One of my other upgrades this week was to replace the dysfunctional power gauges with an electronic volt/amp meter.  I’ll eventually have two of them so I can monitor both legs.  The original was monitoring the Neutral leg and my spot checks with a clamp handheld meter showed this to be inaccurate.  I ordered this on eBay or AliExpress for $8.58 back in January with the intent to use it on the generator.  It looks great on the power panel.  I’ll eventually need to rework the panel with mountings for all the gauges.  For now this is what it looks like:

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I like being able to see my current pull at a glance and to verify that voltage is where it should be.  I’ll be installing a similar unit for the DC side as well.

Lastly, I noticed a smell in the holding tank this week, so I went ahead and emptied it.  This was a chance to install the dump inlet I had installed in the yard.  It worked great and that was a nice relief.  I still need a post for water and power, but I’m making progress finally and that’s nice.


Saturday update

It’s been an interesting week.  I figured out what was wrong when I plugged into shore power.  The transfer switch was connecting the genset to shore power.  With the genset not running it was throwing a breaker.  I guess it was trying to start the genset through the generator head.  Bad juju.  In theory the transfer switch isn’t bad, it’s just sorely miswired.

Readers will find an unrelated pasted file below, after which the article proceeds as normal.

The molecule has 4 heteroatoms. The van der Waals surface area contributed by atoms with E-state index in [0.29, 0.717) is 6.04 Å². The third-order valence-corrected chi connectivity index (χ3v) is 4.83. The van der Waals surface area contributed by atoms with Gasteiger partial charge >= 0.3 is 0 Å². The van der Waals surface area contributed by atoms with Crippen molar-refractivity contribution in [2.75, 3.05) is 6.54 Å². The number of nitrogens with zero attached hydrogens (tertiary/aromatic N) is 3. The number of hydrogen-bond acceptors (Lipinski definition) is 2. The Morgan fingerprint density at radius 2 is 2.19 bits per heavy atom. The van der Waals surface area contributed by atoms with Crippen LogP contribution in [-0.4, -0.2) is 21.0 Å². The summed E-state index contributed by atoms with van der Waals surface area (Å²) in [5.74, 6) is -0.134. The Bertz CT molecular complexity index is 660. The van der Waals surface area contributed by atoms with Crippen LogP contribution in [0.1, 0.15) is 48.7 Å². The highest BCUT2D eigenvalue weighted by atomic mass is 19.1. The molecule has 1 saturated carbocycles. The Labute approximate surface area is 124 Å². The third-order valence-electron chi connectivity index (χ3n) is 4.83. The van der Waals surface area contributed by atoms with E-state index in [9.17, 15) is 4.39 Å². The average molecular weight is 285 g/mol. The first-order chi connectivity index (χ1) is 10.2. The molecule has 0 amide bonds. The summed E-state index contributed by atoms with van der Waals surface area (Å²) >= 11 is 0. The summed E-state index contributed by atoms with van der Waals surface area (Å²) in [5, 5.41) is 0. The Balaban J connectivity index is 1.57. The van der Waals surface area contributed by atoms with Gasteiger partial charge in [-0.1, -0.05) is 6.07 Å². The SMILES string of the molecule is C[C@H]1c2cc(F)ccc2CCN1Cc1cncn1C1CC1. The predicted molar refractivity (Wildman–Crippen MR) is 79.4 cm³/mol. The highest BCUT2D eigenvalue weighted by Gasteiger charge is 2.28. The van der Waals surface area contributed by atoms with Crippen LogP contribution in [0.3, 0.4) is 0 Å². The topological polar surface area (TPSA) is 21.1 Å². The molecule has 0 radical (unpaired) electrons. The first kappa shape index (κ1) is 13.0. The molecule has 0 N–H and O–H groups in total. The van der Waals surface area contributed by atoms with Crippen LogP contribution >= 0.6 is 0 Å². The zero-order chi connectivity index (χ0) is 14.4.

I talked to Mike with Strut-Your-Stuff, he is my go-to source for gas-springs in the USA.  I bought my replacement gas-springs for the luggage bay doors and other doors from him.  He was able to track down replacement gas-springs for the engine bay door as well.  They are 9.25 inches long with 1200N of force!  1200N is like 300 pounds each.  There are 4 of them!  Turns out they are normally like $90/ea or something and he cut me a bit of a break because I have spent so much with him.  He’s great about helping you measure and get the right replacement.  Very nice US made struts.  If you order from him, please tell him Brian with the Neoplan sent you.